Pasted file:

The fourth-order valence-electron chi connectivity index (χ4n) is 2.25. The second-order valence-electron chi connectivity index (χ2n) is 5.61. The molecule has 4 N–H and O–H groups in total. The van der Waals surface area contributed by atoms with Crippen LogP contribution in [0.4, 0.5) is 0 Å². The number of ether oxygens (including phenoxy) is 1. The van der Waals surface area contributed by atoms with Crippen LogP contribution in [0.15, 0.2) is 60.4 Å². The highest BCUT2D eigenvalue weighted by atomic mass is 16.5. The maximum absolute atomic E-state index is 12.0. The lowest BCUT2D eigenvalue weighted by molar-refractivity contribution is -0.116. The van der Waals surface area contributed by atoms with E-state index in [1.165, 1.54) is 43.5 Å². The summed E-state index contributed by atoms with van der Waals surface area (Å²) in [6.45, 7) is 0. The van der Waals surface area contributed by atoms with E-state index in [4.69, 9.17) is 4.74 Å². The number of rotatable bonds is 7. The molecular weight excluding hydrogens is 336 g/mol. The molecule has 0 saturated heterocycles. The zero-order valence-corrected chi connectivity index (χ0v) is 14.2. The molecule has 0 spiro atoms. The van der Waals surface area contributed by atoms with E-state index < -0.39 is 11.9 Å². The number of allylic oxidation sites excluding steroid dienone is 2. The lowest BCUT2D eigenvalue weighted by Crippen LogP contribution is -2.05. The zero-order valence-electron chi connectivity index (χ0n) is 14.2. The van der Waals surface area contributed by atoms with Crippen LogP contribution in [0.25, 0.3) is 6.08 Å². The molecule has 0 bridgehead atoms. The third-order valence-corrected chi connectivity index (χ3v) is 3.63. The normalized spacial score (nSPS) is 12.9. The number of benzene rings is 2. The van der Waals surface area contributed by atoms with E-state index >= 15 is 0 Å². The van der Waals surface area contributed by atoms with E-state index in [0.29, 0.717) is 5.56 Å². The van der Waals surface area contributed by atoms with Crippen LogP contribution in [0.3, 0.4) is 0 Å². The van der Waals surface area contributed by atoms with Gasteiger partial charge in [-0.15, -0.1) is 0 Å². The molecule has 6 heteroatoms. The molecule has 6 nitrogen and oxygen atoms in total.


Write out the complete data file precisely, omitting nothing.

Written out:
The fourth-order valence-electron chi connectivity index (χ4n) is 2.25. The second-order valence-electron chi connectivity index (χ2n) is 5.61. The molecule has 4 N–H and O–H groups in total. The van der Waals surface area contributed by atoms with Crippen LogP contribution in [0.4, 0.5) is 0 Å². The number of ether oxygens (including phenoxy) is 1. The van der Waals surface area contributed by atoms with Crippen LogP contribution in [0.15, 0.2) is 60.4 Å². The highest BCUT2D eigenvalue weighted by atomic mass is 16.5. The maximum absolute atomic E-state index is 12.0. The lowest BCUT2D eigenvalue weighted by molar-refractivity contribution is -0.116. The van der Waals surface area contributed by atoms with E-state index in [1.165, 1.54) is 43.5 Å². The summed E-state index contributed by atoms with van der Waals surface area (Å²) in [6.45, 7) is 0. The van der Waals surface area contributed by atoms with E-state index in [4.69, 9.17) is 4.74 Å². The number of rotatable bonds is 7. The molecular weight excluding hydrogens is 336 g/mol. The molecule has 0 saturated heterocycles. The zero-order valence-corrected chi connectivity index (χ0v) is 14.2. The molecule has 0 spiro atoms. The van der Waals surface area contributed by atoms with E-state index < -0.39 is 11.9 Å². The number of allylic oxidation sites excluding steroid dienone is 2. The lowest BCUT2D eigenvalue weighted by Crippen LogP contribution is -2.05. The zero-order valence-electron chi connectivity index (χ0n) is 14.2. The van der Waals surface area contributed by atoms with Crippen LogP contribution in [0.25, 0.3) is 6.08 Å². The molecule has 0 bridgehead atoms. The third-order valence-corrected chi connectivity index (χ3v) is 3.63. The normalized spacial score (nSPS) is 12.9. The number of benzene rings is 2. The van der Waals surface area contributed by atoms with E-state index >= 15 is 0 Å². The van der Waals surface area contributed by atoms with E-state index in [0.29, 0.717) is 5.56 Å². The van der Waals surface area contributed by atoms with Crippen LogP contribution in [0.3, 0.4) is 0 Å². The van der Waals surface area contributed by atoms with Gasteiger partial charge in [-0.15, -0.1) is 0 Å². The molecule has 6 heteroatoms. The molecule has 6 nitrogen and oxygen atoms in total.